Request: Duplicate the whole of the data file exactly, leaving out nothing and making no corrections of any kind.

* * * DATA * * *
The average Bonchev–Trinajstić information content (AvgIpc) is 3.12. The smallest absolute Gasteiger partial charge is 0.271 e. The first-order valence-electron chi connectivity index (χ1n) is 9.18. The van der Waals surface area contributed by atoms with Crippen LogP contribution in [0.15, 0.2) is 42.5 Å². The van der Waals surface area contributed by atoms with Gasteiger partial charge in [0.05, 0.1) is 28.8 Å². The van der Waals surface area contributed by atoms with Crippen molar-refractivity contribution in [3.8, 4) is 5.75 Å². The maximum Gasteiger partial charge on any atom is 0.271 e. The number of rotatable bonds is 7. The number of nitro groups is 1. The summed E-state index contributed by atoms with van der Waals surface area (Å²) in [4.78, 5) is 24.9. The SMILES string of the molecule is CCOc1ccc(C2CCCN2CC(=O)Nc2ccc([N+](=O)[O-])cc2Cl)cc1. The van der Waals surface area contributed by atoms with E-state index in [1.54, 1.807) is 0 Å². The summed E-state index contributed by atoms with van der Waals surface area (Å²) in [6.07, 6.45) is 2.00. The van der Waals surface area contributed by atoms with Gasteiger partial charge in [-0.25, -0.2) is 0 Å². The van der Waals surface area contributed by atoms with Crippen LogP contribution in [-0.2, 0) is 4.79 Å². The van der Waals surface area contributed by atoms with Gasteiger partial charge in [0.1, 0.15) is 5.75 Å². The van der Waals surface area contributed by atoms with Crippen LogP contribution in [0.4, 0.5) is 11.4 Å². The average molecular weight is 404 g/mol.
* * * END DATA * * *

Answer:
The average Bonchev–Trinajstić information content (AvgIpc) is 3.12. The smallest absolute Gasteiger partial charge is 0.271 e. The first-order valence-electron chi connectivity index (χ1n) is 9.18. The van der Waals surface area contributed by atoms with Crippen LogP contribution in [0.15, 0.2) is 42.5 Å². The van der Waals surface area contributed by atoms with Gasteiger partial charge in [0.05, 0.1) is 28.8 Å². The van der Waals surface area contributed by atoms with Crippen molar-refractivity contribution in [3.8, 4) is 5.75 Å². The maximum Gasteiger partial charge on any atom is 0.271 e. The number of rotatable bonds is 7. The number of nitro groups is 1. The summed E-state index contributed by atoms with van der Waals surface area (Å²) in [4.78, 5) is 24.9. The SMILES string of the molecule is CCOc1ccc(C2CCCN2CC(=O)Nc2ccc([N+](=O)[O-])cc2Cl)cc1. The van der Waals surface area contributed by atoms with E-state index in [1.54, 1.807) is 0 Å². The summed E-state index contributed by atoms with van der Waals surface area (Å²) in [6.07, 6.45) is 2.00. The van der Waals surface area contributed by atoms with Gasteiger partial charge in [-0.25, -0.2) is 0 Å². The van der Waals surface area contributed by atoms with Crippen LogP contribution in [-0.2, 0) is 4.79 Å². The van der Waals surface area contributed by atoms with Gasteiger partial charge in [0.1, 0.15) is 5.75 Å². The van der Waals surface area contributed by atoms with Crippen LogP contribution in [0.4, 0.5) is 11.4 Å². The average molecular weight is 404 g/mol.